How to Become a Colorado Whitewater Rafting Guide
If you love the river, becoming a Colorado whitewater rafting guide may be the perfect career. But what does it take to become a rafting guide? It depends on the outfitter you plan on working with, as each has its own standards. However, there are a few basic requirements that you’ll need to meet. In this blog post, we’ll give you the lowdown on how to become a whitewater rafting guide in Colorado.
When to Start
If you want to get an entire rafting season under your belt, plan to start in the spring. Most rafting outfitters begin solidifying their teams in the first part of the year, so they are ready to go when the runoff fills the Colorado rivers in early spring. Companies that run at higher elevations will need staff sooner since the rivers fill there first.
If the rafting season just ended and it’s currently the fall, consider reaching out to see if they’re looking for anyone for next season. Some companies may be looking to hire as soon as the previous season ends.
New rafting guides must meet specific state standards in Colorado before guiding a commercial rafting trip. The state currently requires 50 hours of certified training, CPR certification, and First-Aid instruction.
Many Colorado rafting companies offer their own guide training courses that can last up to two weeks or more and include river guide skills, CPR certification, and first aid lessons. The next step in hiring a guide is river-specific training. To be certified on a specific stretch of river, guides must typically train on that section, then guide the section with a trainer before qualifying and being allowed to guide that river on their own.
Colorado’s various commercially rafted rivers are managed by different groups and have their own requirements. For example, the Arkansas River is governed by the Arkansas Headwaters Recreation Area. That organization requires a specific number of miles on the Arkansas River to become a guide and additional training to be an instructor.
The guide training and tryout process can change seasonally based on specific staffing needs for that outfitter. In some seasons, there may be full guide training followed by new jobs offered to those who complete the training. At other times, many experienced guides may be returning, so outfitters may not offer training at all.
Rafting Skills You Need
To become a certified rafting guide or instructor, it is crucial to master a few essential skills. These traits will help you stay safe in the river and give you the knowledge to lead a group of rafters down the waterway. These skills can help ensure you’re hired following your rafting training:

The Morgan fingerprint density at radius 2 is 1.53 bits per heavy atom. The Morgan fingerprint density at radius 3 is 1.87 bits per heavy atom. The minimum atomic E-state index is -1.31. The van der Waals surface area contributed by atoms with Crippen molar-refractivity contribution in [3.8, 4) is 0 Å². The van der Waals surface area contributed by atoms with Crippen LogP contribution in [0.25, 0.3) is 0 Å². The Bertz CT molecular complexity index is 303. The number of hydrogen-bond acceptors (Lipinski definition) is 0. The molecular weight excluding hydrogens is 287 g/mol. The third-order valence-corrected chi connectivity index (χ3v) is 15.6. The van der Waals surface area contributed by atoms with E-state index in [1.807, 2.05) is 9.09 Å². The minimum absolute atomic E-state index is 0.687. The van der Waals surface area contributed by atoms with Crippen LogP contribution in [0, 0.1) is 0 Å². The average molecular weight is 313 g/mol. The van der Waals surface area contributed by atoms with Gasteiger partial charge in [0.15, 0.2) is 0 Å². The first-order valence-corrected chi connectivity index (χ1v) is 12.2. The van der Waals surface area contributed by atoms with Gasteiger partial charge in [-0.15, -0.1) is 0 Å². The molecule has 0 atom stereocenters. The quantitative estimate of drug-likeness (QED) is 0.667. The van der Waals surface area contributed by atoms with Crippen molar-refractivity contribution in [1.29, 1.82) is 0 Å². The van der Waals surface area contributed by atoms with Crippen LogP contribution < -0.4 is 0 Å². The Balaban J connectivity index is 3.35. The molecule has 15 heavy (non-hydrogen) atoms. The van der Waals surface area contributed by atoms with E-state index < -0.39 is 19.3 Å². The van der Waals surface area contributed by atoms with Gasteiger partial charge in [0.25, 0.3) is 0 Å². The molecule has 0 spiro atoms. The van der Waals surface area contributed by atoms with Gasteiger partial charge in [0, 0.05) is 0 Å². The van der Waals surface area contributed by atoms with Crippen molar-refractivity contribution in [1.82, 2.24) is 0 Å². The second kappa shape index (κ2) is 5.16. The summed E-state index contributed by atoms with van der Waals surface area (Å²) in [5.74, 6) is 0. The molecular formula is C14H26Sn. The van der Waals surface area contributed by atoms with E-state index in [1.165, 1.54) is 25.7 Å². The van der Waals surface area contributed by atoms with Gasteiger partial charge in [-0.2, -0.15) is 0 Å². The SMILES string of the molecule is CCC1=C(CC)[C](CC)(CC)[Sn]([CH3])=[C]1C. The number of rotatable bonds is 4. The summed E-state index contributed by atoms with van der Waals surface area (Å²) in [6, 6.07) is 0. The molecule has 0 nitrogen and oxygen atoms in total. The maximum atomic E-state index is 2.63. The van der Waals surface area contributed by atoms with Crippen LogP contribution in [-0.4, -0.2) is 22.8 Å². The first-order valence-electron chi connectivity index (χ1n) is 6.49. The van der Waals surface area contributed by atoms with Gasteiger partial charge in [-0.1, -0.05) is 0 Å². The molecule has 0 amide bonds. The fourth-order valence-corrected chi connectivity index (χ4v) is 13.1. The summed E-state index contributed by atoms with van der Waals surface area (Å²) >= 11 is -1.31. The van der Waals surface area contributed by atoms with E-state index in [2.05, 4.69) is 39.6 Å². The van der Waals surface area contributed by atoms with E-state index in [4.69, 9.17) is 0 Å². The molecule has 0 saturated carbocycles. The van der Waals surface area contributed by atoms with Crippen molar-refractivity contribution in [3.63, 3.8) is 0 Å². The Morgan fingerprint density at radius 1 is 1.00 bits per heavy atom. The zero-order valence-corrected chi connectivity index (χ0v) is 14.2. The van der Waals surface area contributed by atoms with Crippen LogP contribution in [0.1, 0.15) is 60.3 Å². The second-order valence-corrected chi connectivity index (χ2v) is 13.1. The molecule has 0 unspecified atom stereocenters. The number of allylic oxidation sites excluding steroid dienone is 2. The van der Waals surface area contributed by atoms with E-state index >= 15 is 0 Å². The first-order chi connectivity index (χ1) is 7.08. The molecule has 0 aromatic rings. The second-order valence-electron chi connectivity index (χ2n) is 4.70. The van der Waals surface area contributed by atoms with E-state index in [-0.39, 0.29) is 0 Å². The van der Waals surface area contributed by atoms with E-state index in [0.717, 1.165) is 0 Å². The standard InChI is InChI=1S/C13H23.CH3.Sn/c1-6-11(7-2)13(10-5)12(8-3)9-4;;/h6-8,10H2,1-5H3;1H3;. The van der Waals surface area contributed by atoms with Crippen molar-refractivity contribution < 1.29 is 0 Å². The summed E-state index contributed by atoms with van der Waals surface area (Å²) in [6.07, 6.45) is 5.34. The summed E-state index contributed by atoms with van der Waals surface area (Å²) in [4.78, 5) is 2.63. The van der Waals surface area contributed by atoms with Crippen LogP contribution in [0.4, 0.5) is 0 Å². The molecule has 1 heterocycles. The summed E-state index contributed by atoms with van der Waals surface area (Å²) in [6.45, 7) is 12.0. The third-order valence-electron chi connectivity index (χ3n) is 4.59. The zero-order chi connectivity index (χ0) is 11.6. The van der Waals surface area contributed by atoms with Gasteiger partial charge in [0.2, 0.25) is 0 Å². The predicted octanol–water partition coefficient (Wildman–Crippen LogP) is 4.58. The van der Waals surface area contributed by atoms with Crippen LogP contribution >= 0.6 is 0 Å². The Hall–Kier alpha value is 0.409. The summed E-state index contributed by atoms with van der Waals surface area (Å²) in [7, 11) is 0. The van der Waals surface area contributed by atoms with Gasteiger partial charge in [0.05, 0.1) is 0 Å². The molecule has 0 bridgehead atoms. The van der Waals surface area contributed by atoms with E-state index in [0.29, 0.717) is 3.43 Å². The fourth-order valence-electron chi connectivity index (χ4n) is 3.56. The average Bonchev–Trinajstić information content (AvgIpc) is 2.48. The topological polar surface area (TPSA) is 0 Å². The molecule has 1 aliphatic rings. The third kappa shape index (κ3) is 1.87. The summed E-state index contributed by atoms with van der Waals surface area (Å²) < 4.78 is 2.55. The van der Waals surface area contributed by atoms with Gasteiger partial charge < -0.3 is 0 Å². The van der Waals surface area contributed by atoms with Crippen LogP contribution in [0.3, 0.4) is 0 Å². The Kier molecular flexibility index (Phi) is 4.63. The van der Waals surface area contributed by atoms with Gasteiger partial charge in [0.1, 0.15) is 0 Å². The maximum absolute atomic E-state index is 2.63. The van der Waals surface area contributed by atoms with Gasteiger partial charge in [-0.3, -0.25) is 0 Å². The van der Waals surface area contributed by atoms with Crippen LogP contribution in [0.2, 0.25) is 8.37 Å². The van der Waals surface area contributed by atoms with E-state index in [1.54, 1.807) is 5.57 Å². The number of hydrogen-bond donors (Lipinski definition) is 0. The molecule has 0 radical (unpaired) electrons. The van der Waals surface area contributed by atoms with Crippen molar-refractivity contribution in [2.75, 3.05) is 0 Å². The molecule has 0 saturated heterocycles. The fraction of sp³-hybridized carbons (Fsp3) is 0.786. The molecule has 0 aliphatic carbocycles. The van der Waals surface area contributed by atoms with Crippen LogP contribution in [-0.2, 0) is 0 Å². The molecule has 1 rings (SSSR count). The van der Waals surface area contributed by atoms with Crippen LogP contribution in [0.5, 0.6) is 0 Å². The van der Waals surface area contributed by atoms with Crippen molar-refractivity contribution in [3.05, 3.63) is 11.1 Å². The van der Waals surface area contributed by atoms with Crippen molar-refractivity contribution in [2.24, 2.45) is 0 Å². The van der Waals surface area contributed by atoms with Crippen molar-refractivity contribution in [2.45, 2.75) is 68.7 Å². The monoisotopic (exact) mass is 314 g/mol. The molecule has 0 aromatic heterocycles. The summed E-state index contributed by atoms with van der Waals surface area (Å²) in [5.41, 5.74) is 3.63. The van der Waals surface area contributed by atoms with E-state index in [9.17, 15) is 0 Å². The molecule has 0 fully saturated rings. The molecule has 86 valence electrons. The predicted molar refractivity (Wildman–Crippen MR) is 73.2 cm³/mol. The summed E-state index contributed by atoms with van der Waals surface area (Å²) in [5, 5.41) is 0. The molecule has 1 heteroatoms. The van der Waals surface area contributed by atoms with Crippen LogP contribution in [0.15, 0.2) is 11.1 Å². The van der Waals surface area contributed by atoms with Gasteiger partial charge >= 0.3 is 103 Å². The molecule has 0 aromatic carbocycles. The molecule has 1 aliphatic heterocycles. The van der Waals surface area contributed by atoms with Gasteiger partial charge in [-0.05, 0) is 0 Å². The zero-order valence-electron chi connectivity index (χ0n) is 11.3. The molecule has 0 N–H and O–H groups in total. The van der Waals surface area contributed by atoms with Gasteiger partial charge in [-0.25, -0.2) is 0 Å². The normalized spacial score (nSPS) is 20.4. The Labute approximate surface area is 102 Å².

Rafting guides are expected to be safe. A good raft guide always looks out for their riders. They are ultimately responsible for everyone on the raft and on the river. Knowing CPR and first aid is essential. If your riders don’t feel safe, no one will enjoy themselves.
Rafting is a physical job, so you must be in good shape. If you’re guiding a raft down the river, you’ll need to master the art of paddling. If you’re leading a group of novices, you may need to do the lion’s share of paddling, which can be exhausting. You’ll need upper and lower body strength to sustain a good paddle through more challenging sections rated Class III and IV.
As the leader of a rafting trip, one of your primary duties is to read the water and choose appropriate lines for your raft to traverse. You should get a good feel for a specific section of the river through repetition. However, the lines can change as the water levels rise and fall, so you’ll always need to stay on your toes and keep abreast of the current water conditions for your section.
A big part of being a decent rafting guide is taking ownership of the raft and being a leader. Your riders will look to you to show the way, so don’t let them down. They expect you to be knowledgeable and able to make quick decisions when things get hairy. A primary responsibility of a good rafting guide is to make everyone in your raft feel comfortable. For the duration of your trip, consider your passengers part of the team. Also, guides must deal with all types of personalities regarding rafting, so patience and good social skills are essential.
Rafting guides are a lot like tour guides. It’s important to understand the local area and be able to provide interesting tidbits along the way. A quality guide is knowledgeable and enthusiastic about what they’re doing.
Desire to Improve
The best whitewater guides strive to get better over time. That desire to improve comes from being committed to rafting 100%. There is always additional training and courses that you can take to improve your skill set, such as a swift water rescue class. A smart rafting guide is open to constructive feedback that can make them better. A devoted guide can always find ways to get better. Like any craft, getting there takes time, effort, and patience.
Love of Nature
The best river guides care about the environment and act by their river permits. Many guides practice the “leave no trace” philosophy of minimizing your footprint and leaving the environment the same, or better, than before you arrived.
Becoming a whitewater rafting guide isn’t the simplest task, but it can be wildly rewarding. Imagine ripping down the river in your raft, paddle in hand, and giving out commands to your team. You can do it for a couple of seasons, or it can be an entire career. That part is up to you. But if you follow the tasks we outlined in this blog, you will be well on your way. Many rafting guides started part-time and later became full-timers because of their intense love for the rush of rafting!